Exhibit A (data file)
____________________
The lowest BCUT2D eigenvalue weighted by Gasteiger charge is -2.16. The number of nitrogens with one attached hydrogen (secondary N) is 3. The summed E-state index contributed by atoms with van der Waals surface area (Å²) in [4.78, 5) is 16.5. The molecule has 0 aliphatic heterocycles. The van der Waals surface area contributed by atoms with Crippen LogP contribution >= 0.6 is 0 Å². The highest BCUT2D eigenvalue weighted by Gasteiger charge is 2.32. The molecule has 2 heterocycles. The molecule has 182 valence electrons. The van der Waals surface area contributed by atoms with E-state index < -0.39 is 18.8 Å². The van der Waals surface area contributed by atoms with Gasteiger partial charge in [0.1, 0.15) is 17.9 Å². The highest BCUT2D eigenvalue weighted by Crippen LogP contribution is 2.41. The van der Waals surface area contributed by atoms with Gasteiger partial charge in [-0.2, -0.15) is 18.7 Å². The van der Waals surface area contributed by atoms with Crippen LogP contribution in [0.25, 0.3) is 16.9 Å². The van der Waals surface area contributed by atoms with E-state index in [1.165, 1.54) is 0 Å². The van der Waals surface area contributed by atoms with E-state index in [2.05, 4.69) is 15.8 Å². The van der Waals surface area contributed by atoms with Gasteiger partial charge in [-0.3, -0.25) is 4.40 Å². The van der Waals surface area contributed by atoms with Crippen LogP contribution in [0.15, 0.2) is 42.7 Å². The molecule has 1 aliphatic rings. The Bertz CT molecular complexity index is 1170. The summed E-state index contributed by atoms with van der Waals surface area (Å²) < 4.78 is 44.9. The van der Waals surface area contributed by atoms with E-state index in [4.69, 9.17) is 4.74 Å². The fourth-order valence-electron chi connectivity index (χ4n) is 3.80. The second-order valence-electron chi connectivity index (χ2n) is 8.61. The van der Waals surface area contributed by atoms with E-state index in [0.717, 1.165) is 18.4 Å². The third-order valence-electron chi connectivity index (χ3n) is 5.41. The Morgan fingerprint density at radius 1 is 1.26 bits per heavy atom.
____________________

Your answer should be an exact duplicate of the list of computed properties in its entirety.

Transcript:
The lowest BCUT2D eigenvalue weighted by Gasteiger charge is -2.16. The number of nitrogens with one attached hydrogen (secondary N) is 3. The summed E-state index contributed by atoms with van der Waals surface area (Å²) in [4.78, 5) is 16.5. The molecule has 0 aliphatic heterocycles. The van der Waals surface area contributed by atoms with Crippen LogP contribution >= 0.6 is 0 Å². The highest BCUT2D eigenvalue weighted by Gasteiger charge is 2.32. The molecule has 2 heterocycles. The molecule has 182 valence electrons. The van der Waals surface area contributed by atoms with E-state index < -0.39 is 18.8 Å². The van der Waals surface area contributed by atoms with Gasteiger partial charge in [0.1, 0.15) is 17.9 Å². The highest BCUT2D eigenvalue weighted by Crippen LogP contribution is 2.41. The van der Waals surface area contributed by atoms with Gasteiger partial charge in [-0.2, -0.15) is 18.7 Å². The van der Waals surface area contributed by atoms with Crippen LogP contribution in [0.25, 0.3) is 16.9 Å². The van der Waals surface area contributed by atoms with E-state index in [1.165, 1.54) is 0 Å². The van der Waals surface area contributed by atoms with E-state index in [2.05, 4.69) is 15.8 Å². The van der Waals surface area contributed by atoms with Gasteiger partial charge in [-0.3, -0.25) is 4.40 Å². The van der Waals surface area contributed by atoms with Crippen LogP contribution in [0.15, 0.2) is 42.7 Å². The molecule has 1 aliphatic rings. The Bertz CT molecular complexity index is 1170. The summed E-state index contributed by atoms with van der Waals surface area (Å²) < 4.78 is 44.9. The van der Waals surface area contributed by atoms with E-state index in [4.69, 9.17) is 4.74 Å². The fourth-order valence-electron chi connectivity index (χ4n) is 3.80. The second-order valence-electron chi connectivity index (χ2n) is 8.61. The van der Waals surface area contributed by atoms with E-state index in [0.717, 1.165) is 18.4 Å². The third-order valence-electron chi connectivity index (χ3n) is 5.41. The Morgan fingerprint density at radius 1 is 1.26 bits per heavy atom.